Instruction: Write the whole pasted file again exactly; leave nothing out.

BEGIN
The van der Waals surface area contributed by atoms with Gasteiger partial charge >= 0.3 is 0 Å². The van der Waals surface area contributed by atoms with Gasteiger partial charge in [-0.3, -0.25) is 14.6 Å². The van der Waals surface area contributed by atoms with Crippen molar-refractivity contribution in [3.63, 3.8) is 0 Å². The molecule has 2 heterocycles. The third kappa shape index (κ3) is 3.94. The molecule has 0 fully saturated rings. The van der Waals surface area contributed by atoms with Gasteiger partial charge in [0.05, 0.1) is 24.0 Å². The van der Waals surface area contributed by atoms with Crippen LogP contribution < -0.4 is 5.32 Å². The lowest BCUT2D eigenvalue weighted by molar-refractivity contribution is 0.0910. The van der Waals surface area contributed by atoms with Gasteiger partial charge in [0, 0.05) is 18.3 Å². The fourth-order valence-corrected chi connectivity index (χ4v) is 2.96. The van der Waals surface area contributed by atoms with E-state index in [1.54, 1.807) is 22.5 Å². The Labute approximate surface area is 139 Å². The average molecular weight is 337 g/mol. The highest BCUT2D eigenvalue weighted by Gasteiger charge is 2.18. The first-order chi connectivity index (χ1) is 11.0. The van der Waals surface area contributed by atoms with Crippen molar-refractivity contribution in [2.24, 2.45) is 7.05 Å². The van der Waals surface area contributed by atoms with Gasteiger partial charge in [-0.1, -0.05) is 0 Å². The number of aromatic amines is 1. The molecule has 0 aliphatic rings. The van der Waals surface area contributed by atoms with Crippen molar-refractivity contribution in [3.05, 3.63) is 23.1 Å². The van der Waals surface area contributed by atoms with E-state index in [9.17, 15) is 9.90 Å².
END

The van der Waals surface area contributed by atoms with Gasteiger partial charge >= 0.3 is 0 Å². The van der Waals surface area contributed by atoms with Gasteiger partial charge in [-0.3, -0.25) is 14.6 Å². The van der Waals surface area contributed by atoms with Crippen molar-refractivity contribution in [3.63, 3.8) is 0 Å². The molecule has 2 heterocycles. The third kappa shape index (κ3) is 3.94. The molecule has 0 fully saturated rings. The van der Waals surface area contributed by atoms with Gasteiger partial charge in [0.05, 0.1) is 24.0 Å². The van der Waals surface area contributed by atoms with Crippen LogP contribution < -0.4 is 5.32 Å². The lowest BCUT2D eigenvalue weighted by molar-refractivity contribution is 0.0910. The van der Waals surface area contributed by atoms with Gasteiger partial charge in [0, 0.05) is 18.3 Å². The fourth-order valence-corrected chi connectivity index (χ4v) is 2.96. The van der Waals surface area contributed by atoms with E-state index in [1.54, 1.807) is 22.5 Å². The Labute approximate surface area is 139 Å². The average molecular weight is 337 g/mol. The highest BCUT2D eigenvalue weighted by Gasteiger charge is 2.18. The first-order chi connectivity index (χ1) is 11.0. The van der Waals surface area contributed by atoms with Crippen molar-refractivity contribution in [2.24, 2.45) is 7.05 Å². The van der Waals surface area contributed by atoms with Gasteiger partial charge in [-0.1, -0.05) is 0 Å². The number of aromatic amines is 1. The molecule has 0 aliphatic rings. The van der Waals surface area contributed by atoms with Crippen molar-refractivity contribution in [3.05, 3.63) is 23.1 Å². The van der Waals surface area contributed by atoms with E-state index in [9.17, 15) is 9.90 Å².